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Don’t a denial or a premium hike stop you from helping your clients

There’s, clearly, no doubt that the long-term care insurance (“LTCI”) industry is under increasing duress

Last summer, LTCI giant Genworth announced that its company would engage in an “intense, very broad, and deep review of all aspects of our long-term care insurance business,” according to the company’s president and CEO Tom McInerney.  The only solution on the horizon is to raise premium rates on new and existing policies. 

In talking recently with industry insiders, apparently John Hancock – another major player in the LTCI market – is following suit more quietly.  John Hancock has indicated through back channels that it is informally putting the brakes on aggressively pursuing new LTCI business, capping issuance of new business through its marketing channels as it goes through a thorough review and ultimate overhaul of the structure and pricing of its LTCI product offerings.  Companies like Unum and Prudential have pulled out of the group market entirely or stopped offering individual coverage completely. 

The LTCI industry is struggling from a combination of higher claims payouts than the actuaries expected and lower investment return due to historically low interest rates. 

Until a few years ago, LTC carriers had offered an arbitrarily set 5% inflation protection option which functioned principally to drive up the cost of policy premiums. In response, the industry began to offer alternative levels of protection which has led to smarter planning options and variations in coverage designed to reduce the cost to policyholders. Offering “shared care” instead of lifetime coverage, lesser inflation percentage amounts in the 3% range, guaranteed purchase options to create options for more affordable premium levels and, John Hancock’s latest concept of adjusting inflation to the CPI. However, the CPI index itself has come under recent scrutiny by its innovator, given the CPI’s relative stagnancy to date. 

Given that the CPI has to come up at some point and, as it grows, policyholders continue to live longer, and maintain rather than lapse their policies as they age policy payouts by carriers are expected to rise amidst a market that may, likely, continue to experience sluggish new sales.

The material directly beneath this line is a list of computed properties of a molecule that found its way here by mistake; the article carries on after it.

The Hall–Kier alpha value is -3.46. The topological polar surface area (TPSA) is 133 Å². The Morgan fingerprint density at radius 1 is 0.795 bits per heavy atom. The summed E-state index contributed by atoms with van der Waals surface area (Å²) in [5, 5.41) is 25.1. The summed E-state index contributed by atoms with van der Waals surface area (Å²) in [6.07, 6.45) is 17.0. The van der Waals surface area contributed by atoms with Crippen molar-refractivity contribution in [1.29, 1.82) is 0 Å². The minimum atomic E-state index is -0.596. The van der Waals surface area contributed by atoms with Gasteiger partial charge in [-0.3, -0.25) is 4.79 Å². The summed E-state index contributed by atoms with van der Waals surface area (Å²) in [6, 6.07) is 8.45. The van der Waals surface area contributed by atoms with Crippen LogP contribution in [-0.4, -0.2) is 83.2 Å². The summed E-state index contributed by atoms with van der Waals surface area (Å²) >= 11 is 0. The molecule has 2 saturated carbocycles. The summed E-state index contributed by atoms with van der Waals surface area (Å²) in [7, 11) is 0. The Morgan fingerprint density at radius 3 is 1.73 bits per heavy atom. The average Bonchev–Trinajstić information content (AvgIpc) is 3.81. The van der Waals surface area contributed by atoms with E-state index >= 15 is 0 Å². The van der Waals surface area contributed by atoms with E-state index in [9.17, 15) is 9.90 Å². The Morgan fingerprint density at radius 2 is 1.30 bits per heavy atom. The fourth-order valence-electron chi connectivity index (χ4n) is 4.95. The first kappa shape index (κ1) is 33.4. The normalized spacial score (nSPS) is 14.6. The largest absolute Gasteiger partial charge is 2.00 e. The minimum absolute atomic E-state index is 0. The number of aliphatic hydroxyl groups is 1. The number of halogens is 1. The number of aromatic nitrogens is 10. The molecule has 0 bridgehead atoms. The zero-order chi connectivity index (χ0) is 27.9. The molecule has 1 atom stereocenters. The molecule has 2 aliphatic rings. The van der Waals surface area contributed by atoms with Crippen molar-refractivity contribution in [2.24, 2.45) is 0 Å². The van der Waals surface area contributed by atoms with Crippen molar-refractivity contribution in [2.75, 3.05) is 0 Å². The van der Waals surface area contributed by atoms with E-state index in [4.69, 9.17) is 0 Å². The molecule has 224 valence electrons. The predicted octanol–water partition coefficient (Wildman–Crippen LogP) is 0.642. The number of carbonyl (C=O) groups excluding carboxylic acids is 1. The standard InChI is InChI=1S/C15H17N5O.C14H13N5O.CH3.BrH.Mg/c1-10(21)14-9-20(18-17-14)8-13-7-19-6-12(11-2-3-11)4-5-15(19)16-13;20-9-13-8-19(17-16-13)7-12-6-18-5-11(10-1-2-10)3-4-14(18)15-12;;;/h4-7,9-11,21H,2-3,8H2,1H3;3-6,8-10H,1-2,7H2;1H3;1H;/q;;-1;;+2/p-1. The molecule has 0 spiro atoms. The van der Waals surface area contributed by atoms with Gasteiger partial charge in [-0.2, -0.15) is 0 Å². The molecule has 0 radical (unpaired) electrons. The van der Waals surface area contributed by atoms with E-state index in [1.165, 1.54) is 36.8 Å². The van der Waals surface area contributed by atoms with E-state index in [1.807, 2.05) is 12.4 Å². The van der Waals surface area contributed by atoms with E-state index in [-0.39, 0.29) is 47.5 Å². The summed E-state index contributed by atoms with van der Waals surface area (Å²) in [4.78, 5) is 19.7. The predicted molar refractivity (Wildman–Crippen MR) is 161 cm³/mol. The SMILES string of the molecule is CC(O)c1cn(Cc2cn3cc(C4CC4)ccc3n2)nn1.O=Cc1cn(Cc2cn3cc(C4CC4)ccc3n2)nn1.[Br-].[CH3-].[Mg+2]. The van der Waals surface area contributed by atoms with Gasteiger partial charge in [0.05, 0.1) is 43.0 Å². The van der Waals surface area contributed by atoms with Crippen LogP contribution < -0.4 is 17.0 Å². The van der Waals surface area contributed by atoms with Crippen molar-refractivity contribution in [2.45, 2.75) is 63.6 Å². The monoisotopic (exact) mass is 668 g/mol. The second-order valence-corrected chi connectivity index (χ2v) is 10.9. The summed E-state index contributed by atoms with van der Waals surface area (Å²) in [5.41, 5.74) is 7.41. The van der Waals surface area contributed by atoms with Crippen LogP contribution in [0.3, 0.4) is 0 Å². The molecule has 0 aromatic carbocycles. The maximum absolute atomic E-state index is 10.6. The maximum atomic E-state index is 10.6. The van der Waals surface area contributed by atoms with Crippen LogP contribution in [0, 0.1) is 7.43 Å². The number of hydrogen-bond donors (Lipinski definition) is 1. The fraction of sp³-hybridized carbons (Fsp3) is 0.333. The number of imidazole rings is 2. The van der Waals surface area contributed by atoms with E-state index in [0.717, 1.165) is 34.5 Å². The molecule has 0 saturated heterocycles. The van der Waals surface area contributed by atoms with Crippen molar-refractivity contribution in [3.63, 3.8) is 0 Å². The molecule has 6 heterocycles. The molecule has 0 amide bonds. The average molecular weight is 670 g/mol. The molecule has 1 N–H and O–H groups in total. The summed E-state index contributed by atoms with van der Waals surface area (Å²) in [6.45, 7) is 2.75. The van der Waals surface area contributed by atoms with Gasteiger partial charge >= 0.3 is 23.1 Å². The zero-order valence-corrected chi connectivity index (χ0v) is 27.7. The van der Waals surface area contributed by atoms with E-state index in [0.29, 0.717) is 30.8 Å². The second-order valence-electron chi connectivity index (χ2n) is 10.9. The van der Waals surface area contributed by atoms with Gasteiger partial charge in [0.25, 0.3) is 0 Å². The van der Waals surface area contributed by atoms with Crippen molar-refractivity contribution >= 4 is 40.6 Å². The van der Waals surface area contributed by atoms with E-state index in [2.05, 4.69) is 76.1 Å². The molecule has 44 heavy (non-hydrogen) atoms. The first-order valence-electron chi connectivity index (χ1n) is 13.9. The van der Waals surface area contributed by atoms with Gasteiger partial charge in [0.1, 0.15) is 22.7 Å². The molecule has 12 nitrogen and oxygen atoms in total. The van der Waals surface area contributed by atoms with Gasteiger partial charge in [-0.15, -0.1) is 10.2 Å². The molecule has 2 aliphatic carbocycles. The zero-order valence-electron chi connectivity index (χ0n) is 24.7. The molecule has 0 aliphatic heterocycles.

The Federal Class Act – which would have allowed universal access to long-term care insurance – was abandoned in favor of a commission to study the problem further.  As if things couldn’t get worse for the consumer, most companies are also looking at limiting overall benefit payouts and tightening underwriting.  This will undoubtedly increase the health-related denials for coverage which are already high for those 65 and over

Even as a Medicaid Planner, I’m a big believer in long-term care insurance.  Partnership Policies are a very useful too in protecting assets from the Medicaid Spend Down and Estate Recovery.  Medicaid Planning is not an alternative to private insurance, it’s a backup.  It’s THE backup.  One that more and more people need because the insurance is getting harder and harder to get. 

The average private pay cost of nursing home is over $88,000/yr. (and exceeds $100,000 in 10 states).  This can financially devastate families in a very fast and real way. 

My questions to those of you who sell LTCI:  What’s your plan when the client gets denied?  Are you ready with a backup plan to help those clients?  Do you stop at the water’s edge of Medicaid Planning because you think it’s too difficult to understand

If you sell LTCI, you’re going to start seeing a lot more denials than usual as these companies tighten their underwriting.  If you have clients like the ones detailed in the Wall Street Journal who had a 47% increase in their LTCI premiums, you’re also going to start seeing a lot more people abandon their policies as prices skyrocket.   That should not mean that you’re impotent to help those clients any further

Do not leave your clients unprotected.  Any estate or financial planner or LTCI seller worth dealing with should have an understanding of how the long-term care Medicaid system works and the planning options available to their clients.  If you don’t, you’re doing a disservice to your clients and you’re losing good business opportunities with people who already trust you to look out for them.

Do you say “Tough luck” when your client gets denied coverage? 

When a client gets denied for long-term care insurance coverage, they’re often emotionally devastated because they feel rejected and exposed.  Be ready with a solution for your clients that mixes long-term care Medicaid solutions and hybrid products (life and annuity products with long-term care enhancements) in a way that turns their denial into a plan of hope.  Provide additional planning that will put a limit on the oval exposure for long-term care expenses. 

Learn it:  As the LTCI industry shrinks, don’t stick your head in the sand and hope it will get better.  Learn Medicaid Planning today with my Medicaid Planning Course and the Medicaid Planning Guidebook

Do it:  Don’t have a lot of experience with Medicaid Planning?  Don’t worry.  We’ve got your back.  Through our Medicaid Mentoring and Medicaid Case Design programs we can work with you to help design a plan for asset preservation at any stage in the process. 

Certify it:  Do you want to stand out in the field of Medicaid Planning?  Ask me how becoming a Certified Medicaid Planner™ can help you.  We can show you how to join the growing roster of the nation’s most qualified Medicaid Planners and get the recognition of your peers of your outstanding commitment to excellence in the field of Medicaid Planning.